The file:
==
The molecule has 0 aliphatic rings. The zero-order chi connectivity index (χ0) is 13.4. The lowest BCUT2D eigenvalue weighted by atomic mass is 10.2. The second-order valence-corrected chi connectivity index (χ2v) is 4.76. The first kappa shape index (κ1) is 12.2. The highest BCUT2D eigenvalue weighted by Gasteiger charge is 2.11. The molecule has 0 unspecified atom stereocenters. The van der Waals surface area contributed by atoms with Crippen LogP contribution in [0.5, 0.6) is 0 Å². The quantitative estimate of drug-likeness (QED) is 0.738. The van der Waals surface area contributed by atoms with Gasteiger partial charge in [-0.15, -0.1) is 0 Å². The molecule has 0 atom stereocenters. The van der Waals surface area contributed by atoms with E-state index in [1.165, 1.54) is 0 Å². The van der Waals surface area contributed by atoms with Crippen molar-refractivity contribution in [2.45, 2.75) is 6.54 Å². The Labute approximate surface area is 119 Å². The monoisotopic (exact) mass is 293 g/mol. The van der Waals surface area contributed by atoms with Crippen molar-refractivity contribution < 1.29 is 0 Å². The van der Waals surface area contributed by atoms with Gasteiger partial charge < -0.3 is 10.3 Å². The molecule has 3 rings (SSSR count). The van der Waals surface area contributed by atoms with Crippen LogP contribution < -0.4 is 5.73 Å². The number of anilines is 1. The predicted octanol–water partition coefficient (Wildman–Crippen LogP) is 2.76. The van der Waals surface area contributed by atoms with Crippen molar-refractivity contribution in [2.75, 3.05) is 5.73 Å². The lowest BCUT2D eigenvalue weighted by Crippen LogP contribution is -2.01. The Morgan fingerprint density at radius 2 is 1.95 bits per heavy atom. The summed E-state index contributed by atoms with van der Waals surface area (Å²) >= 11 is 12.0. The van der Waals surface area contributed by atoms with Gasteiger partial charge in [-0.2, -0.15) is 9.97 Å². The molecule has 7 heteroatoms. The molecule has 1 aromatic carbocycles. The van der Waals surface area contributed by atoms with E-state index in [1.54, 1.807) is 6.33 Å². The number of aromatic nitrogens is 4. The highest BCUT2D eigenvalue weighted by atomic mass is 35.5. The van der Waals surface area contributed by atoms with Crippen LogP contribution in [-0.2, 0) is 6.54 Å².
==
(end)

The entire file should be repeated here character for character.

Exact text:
The molecule has 0 aliphatic rings. The zero-order chi connectivity index (χ0) is 13.4. The lowest BCUT2D eigenvalue weighted by atomic mass is 10.2. The second-order valence-corrected chi connectivity index (χ2v) is 4.76. The first kappa shape index (κ1) is 12.2. The highest BCUT2D eigenvalue weighted by Gasteiger charge is 2.11. The molecule has 0 unspecified atom stereocenters. The van der Waals surface area contributed by atoms with Crippen LogP contribution in [0.5, 0.6) is 0 Å². The quantitative estimate of drug-likeness (QED) is 0.738. The van der Waals surface area contributed by atoms with Gasteiger partial charge in [-0.15, -0.1) is 0 Å². The molecule has 0 atom stereocenters. The van der Waals surface area contributed by atoms with E-state index in [1.165, 1.54) is 0 Å². The van der Waals surface area contributed by atoms with Crippen molar-refractivity contribution in [2.45, 2.75) is 6.54 Å². The Labute approximate surface area is 119 Å². The monoisotopic (exact) mass is 293 g/mol. The van der Waals surface area contributed by atoms with Crippen molar-refractivity contribution < 1.29 is 0 Å². The van der Waals surface area contributed by atoms with Gasteiger partial charge < -0.3 is 10.3 Å². The molecule has 3 rings (SSSR count). The van der Waals surface area contributed by atoms with Crippen LogP contribution < -0.4 is 5.73 Å². The number of anilines is 1. The predicted octanol–water partition coefficient (Wildman–Crippen LogP) is 2.76. The van der Waals surface area contributed by atoms with Crippen molar-refractivity contribution in [2.75, 3.05) is 5.73 Å². The lowest BCUT2D eigenvalue weighted by Crippen LogP contribution is -2.01. The Morgan fingerprint density at radius 2 is 1.95 bits per heavy atom. The summed E-state index contributed by atoms with van der Waals surface area (Å²) >= 11 is 12.0. The van der Waals surface area contributed by atoms with Gasteiger partial charge in [-0.2, -0.15) is 9.97 Å². The molecule has 7 heteroatoms. The molecule has 1 aromatic carbocycles. The van der Waals surface area contributed by atoms with E-state index in [1.54, 1.807) is 6.33 Å². The number of aromatic nitrogens is 4. The highest BCUT2D eigenvalue weighted by atomic mass is 35.5. The van der Waals surface area contributed by atoms with Crippen LogP contribution in [-0.2, 0) is 6.54 Å².